The right to export unemployment benefits is either certified by the Portable Document U2 (PD U2 – Retention of unemployment benefits) or at request of the institution in the host State by the Structured Electronic Document U008 (SED U008). Statistical data about the number of PD U2/SED U008 issued 195 shows that the mobility of jobseekers is rather limited, because only approximately 27.000 unemployed persons have exported their unemployment benefits in 2013 and in 2014 196 representing on average only 1 out of 1.000 unemployed persons received this document in 2013 and in 2014. Spain (3,128), Portugal (1.751), Germany (± 1.600) and France (1.510) issued the highest number of PD U2 during the second semester of 2013, whereas Malta (6) and Romania (3) issued the fewest. 

There is anecdotal evidence that the period of three months generally considered too short to respond to the aspiration of unemployed persons that they will find abroad. Nine individual respondents to the public consultation had requested the export of unemployment benefits at some point in their lives. 197 Out of these nine, five reported problems when asking to receive their benefits abroad. In the public consultation, a mobile worker living in Sweden and with a full-time job pointed out that “With the current high unemployment and fierce competition it is almost impossible to find a job in 3 months, considering you have to create a new network, learn a new language, get into a new culture and the society as a whole. I would really like to see the rules changed to be the same for every Member State concerning exporting / receiving unemployment benefit for at least 6 months." 

There is also statistical evidence that a prolongation of the export period is likely to enhance the chances of the unemployed person to find a job. The available statistical data show an average success rate between 11% (average percentage of the reporting sending Member States) and 8% (average percentage of reporting receiving Member Sedates). The figures also show an increase of the total success rate by 3 percentage points in case a prolongation was granted. 198

Drivers behind these problems are that Member States do not consistently promote the right to export unemployment benefits. Under the current rules, the competent institution can decide if, depending on the circumstances of the case, an extension of the export period of another three months will be granted. Currently nine Member States structurally do not grant an extension of the export period, 199 even if this would increase the person's chances of finding employment in one of these Member States.

Furthermore, the negotiations in Council on the Chapter on Unemployment Benefits in the coordination Regulations showed that Member States are reluctant to grant a prolonged export of their unemployment benefits. This is not only due to considerations of financial interests, but also by concerns regarding the possibilities to supervise the jobseeking activities of the unemployed person. One of the drivers for the more stringent attitude of some countries seems to be inspired by (potential) difficulties in the mutual cooperation between Member States for monitoring the person's jobseeking activities, as well as the fear that the person is not genuinely looking for work. These factors seem to be mutually reinforcing and give a clear signal that the mutual cooperation mechanism needs to be strengthened. This is also confirmed by the online consultation by Deloitte Consulting 200 which shows that the current cooperation mechanism is not regarded as a sufficient safeguard that all necessary checks are performed due to the fact that employment services in the host State have no financial incentive to verify jobseeking efforts undertaken by those unemployed persons. Member States find it much more difficult to trust information confirming active jobsearch from foreign employment services institutions than from their own institutions. Public authorities in Austria, Czech Republic, Hungary, Italy, Lithuania, the Netherlands, Poland and Portugal who believe that the export of unemployment benefits could lead to increased risk of misuse of rights, proposed, among other measures, that the host Member State should assume more responsible for jobseekers who have exported their unemployment benefit from another Member State. 201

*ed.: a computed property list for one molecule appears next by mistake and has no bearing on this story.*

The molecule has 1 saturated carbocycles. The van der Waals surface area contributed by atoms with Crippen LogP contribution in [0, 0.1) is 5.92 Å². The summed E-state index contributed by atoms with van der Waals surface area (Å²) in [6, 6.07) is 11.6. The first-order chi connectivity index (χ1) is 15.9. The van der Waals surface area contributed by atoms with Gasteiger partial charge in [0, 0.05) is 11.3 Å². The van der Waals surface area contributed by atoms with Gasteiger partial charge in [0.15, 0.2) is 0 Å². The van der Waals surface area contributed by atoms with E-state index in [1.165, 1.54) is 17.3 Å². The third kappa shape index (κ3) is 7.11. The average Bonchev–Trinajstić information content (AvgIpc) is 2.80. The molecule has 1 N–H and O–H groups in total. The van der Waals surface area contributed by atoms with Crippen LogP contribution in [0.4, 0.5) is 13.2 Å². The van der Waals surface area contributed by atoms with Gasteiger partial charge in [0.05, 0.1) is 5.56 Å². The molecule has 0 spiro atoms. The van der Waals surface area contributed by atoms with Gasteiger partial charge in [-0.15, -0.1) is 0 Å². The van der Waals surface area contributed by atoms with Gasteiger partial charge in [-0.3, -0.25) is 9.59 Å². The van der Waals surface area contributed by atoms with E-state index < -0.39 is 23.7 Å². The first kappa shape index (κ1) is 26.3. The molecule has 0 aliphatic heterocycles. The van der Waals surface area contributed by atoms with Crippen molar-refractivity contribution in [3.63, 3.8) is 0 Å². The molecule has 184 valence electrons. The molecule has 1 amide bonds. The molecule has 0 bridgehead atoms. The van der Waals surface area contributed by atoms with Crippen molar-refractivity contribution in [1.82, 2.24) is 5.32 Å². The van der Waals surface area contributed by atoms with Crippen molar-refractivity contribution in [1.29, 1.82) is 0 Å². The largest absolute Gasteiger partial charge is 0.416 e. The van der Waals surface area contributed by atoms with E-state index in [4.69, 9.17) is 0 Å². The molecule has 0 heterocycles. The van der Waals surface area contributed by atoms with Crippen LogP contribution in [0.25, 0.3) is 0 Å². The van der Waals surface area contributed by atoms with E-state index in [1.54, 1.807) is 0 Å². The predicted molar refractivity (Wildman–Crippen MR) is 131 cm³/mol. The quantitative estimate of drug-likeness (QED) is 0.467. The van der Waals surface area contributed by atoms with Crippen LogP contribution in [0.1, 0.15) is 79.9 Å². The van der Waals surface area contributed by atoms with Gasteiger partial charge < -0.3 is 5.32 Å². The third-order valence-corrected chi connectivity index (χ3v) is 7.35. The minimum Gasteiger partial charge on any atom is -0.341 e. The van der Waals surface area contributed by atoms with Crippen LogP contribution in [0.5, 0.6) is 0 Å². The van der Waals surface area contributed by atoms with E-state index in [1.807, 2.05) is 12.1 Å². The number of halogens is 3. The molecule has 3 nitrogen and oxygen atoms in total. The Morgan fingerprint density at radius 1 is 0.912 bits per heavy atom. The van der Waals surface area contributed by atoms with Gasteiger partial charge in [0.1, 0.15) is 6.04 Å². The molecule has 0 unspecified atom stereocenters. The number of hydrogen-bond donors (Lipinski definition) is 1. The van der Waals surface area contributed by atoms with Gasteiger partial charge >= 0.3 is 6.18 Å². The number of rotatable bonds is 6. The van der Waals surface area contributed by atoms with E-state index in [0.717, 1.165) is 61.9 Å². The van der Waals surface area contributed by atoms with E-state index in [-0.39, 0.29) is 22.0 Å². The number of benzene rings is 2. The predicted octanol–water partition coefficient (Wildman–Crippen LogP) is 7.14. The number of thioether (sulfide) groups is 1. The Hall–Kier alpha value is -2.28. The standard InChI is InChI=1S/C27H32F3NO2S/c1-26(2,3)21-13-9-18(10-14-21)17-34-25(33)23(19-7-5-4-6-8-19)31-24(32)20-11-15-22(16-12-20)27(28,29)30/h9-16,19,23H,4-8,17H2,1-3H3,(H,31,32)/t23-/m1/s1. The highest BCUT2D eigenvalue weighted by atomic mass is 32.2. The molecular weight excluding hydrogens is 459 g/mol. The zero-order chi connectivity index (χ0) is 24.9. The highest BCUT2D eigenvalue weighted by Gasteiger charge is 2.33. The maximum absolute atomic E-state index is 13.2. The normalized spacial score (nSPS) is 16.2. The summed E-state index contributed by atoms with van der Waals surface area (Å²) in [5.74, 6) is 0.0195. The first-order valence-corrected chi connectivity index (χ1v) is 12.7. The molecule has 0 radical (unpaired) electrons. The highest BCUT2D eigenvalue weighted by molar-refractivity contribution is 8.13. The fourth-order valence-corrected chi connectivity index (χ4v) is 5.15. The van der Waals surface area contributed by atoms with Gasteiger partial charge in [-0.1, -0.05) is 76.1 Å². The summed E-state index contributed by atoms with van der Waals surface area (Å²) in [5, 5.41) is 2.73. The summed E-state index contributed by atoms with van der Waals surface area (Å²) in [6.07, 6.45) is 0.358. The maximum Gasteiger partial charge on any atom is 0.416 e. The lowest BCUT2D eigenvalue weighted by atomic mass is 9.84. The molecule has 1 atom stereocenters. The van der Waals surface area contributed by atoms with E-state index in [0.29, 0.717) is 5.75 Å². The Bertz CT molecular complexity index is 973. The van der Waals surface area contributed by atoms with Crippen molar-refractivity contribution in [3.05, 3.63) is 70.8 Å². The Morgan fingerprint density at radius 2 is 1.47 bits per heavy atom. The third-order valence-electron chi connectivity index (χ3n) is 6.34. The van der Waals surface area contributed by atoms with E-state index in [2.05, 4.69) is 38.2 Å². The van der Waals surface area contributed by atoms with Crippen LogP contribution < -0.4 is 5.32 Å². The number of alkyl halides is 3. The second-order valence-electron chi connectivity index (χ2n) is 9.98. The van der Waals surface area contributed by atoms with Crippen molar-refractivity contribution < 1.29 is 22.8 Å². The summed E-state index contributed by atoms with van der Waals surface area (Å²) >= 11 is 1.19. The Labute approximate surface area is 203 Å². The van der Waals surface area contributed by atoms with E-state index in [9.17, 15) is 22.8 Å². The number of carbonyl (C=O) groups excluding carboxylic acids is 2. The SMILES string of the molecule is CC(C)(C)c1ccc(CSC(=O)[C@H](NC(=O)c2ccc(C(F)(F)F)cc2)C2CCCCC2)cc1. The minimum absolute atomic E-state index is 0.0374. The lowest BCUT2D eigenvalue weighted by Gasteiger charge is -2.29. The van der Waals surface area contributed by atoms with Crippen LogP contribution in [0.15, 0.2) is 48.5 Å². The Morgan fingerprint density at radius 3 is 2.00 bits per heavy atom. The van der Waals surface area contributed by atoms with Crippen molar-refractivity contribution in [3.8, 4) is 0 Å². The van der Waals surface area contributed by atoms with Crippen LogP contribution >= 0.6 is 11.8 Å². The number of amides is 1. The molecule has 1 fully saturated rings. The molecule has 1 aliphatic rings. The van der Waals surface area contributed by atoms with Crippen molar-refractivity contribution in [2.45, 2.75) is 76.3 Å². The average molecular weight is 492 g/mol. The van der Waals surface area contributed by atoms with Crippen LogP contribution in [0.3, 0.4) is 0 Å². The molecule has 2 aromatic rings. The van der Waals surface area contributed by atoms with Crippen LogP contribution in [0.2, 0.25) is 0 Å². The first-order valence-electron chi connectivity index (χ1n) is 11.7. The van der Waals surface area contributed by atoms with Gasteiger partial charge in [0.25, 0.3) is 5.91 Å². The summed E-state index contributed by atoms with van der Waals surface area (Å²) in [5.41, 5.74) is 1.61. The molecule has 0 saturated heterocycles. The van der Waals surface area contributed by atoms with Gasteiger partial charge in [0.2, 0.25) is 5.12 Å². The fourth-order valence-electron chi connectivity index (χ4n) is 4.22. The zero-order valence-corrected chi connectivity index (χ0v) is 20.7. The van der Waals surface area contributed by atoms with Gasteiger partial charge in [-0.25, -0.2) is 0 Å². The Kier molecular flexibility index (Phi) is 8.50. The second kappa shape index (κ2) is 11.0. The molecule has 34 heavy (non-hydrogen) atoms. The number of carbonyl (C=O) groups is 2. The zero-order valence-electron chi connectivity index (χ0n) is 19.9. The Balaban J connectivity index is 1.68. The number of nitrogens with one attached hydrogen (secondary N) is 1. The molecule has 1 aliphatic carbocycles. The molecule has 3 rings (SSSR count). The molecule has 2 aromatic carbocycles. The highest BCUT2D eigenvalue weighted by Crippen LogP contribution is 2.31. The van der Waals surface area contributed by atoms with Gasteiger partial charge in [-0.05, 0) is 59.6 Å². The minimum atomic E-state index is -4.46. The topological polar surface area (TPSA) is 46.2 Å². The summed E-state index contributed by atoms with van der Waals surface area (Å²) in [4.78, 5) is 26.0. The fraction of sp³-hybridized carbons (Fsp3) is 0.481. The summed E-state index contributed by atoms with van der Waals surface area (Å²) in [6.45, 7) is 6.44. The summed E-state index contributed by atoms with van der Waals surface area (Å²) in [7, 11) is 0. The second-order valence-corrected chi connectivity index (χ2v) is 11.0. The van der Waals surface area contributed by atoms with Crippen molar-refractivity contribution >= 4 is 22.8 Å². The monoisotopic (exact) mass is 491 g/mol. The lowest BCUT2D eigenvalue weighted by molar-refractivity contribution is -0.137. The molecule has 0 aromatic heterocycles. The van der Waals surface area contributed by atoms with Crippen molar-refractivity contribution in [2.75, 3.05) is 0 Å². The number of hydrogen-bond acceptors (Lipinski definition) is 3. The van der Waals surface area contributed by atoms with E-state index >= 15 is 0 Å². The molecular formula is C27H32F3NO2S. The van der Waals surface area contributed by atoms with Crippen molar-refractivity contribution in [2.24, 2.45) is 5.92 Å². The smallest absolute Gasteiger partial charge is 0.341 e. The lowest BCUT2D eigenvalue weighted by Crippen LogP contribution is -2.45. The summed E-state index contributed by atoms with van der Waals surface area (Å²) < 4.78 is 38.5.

However, there is no evidence 202 that points to a wide-scale abuse of the system. The Final Report of the Ad-hoc Group on Combatting Fraud and Error through the exchange of personal data within the framework of the Administrative Commission 203 shows that difficulties and obstacles in exchanging data do not derive from the Regulations, but are rather due to a lack of cooperation, prioritisations, long delays in answering and fragmented replies, as well as to limitations in domestic law in certain Member States to exchange personal data with institutions across the border. It is anticipated that these issues will be greatly reduced by the introduction of the Electronic Exchange for Social Security Information (EESSI) scheduled for launch by the end of 2016 with a deadline for full implementation in all Member State by the end of 2018 which will introduce common structured electronic documents and a uniform procedure for all national authorities to follow when processing claims for social security benefits has the potential to address the concerns raised by competent Member States concerning the need to monitor a jobseeker's compliance with active labour market requirements when seeking work in another Member State. 204